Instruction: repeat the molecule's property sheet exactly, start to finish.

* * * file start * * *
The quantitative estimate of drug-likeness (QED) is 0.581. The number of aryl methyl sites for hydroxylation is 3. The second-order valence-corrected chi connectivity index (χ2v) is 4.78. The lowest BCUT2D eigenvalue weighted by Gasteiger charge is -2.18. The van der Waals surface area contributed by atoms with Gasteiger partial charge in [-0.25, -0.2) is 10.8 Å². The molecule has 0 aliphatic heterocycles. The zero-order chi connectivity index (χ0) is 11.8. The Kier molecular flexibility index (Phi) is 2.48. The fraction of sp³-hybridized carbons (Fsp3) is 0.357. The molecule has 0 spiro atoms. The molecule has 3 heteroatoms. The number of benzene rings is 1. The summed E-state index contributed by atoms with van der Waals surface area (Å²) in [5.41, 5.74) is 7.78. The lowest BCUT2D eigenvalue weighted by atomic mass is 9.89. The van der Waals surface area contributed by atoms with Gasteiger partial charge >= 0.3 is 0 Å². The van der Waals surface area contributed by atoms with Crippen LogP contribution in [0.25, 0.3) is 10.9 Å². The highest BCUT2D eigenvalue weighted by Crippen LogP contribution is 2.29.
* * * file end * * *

The quantitative estimate of drug-likeness (QED) is 0.581. The number of aryl methyl sites for hydroxylation is 3. The second-order valence-corrected chi connectivity index (χ2v) is 4.78. The lowest BCUT2D eigenvalue weighted by Gasteiger charge is -2.18. The van der Waals surface area contributed by atoms with Gasteiger partial charge in [-0.25, -0.2) is 10.8 Å². The molecule has 0 aliphatic heterocycles. The zero-order chi connectivity index (χ0) is 11.8. The Kier molecular flexibility index (Phi) is 2.48. The fraction of sp³-hybridized carbons (Fsp3) is 0.357. The molecule has 0 spiro atoms. The molecule has 3 heteroatoms. The number of benzene rings is 1. The summed E-state index contributed by atoms with van der Waals surface area (Å²) in [5.41, 5.74) is 7.78. The lowest BCUT2D eigenvalue weighted by atomic mass is 9.89. The van der Waals surface area contributed by atoms with Gasteiger partial charge >= 0.3 is 0 Å². The van der Waals surface area contributed by atoms with Crippen LogP contribution in [0.25, 0.3) is 10.9 Å². The highest BCUT2D eigenvalue weighted by Crippen LogP contribution is 2.29.